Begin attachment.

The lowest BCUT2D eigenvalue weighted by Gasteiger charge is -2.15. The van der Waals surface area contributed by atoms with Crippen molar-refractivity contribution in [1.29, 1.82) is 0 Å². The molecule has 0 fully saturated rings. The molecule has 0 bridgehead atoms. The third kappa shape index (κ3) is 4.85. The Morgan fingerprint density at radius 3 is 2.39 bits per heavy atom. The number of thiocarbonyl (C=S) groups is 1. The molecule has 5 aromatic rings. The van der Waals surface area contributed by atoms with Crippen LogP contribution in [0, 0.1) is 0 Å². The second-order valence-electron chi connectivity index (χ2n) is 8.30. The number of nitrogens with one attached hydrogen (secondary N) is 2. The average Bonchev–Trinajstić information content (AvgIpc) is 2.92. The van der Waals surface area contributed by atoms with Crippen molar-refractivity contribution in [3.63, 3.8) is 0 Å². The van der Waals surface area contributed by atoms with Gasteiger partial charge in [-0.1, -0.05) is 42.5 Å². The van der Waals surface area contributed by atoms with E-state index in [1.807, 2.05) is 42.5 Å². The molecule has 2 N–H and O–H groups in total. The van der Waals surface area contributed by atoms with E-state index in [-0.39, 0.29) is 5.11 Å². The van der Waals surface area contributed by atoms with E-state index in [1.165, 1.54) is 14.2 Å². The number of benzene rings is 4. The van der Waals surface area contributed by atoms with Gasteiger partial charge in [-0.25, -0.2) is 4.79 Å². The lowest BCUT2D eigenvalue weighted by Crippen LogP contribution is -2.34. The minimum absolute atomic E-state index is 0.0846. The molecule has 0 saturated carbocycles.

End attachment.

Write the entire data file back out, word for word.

The lowest BCUT2D eigenvalue weighted by Gasteiger charge is -2.15. The van der Waals surface area contributed by atoms with Crippen molar-refractivity contribution in [1.29, 1.82) is 0 Å². The molecule has 0 fully saturated rings. The molecule has 0 bridgehead atoms. The third kappa shape index (κ3) is 4.85. The Morgan fingerprint density at radius 3 is 2.39 bits per heavy atom. The number of thiocarbonyl (C=S) groups is 1. The molecule has 5 aromatic rings. The van der Waals surface area contributed by atoms with Crippen LogP contribution in [0, 0.1) is 0 Å². The second-order valence-electron chi connectivity index (χ2n) is 8.30. The number of nitrogens with one attached hydrogen (secondary N) is 2. The average Bonchev–Trinajstić information content (AvgIpc) is 2.92. The van der Waals surface area contributed by atoms with Crippen molar-refractivity contribution in [3.63, 3.8) is 0 Å². The van der Waals surface area contributed by atoms with Gasteiger partial charge in [-0.1, -0.05) is 42.5 Å². The van der Waals surface area contributed by atoms with E-state index in [1.807, 2.05) is 42.5 Å². The molecule has 2 N–H and O–H groups in total. The van der Waals surface area contributed by atoms with E-state index in [-0.39, 0.29) is 5.11 Å². The van der Waals surface area contributed by atoms with E-state index in [1.165, 1.54) is 14.2 Å². The number of benzene rings is 4. The van der Waals surface area contributed by atoms with Gasteiger partial charge in [-0.25, -0.2) is 4.79 Å². The lowest BCUT2D eigenvalue weighted by Crippen LogP contribution is -2.34. The minimum absolute atomic E-state index is 0.0846. The molecule has 0 saturated carbocycles.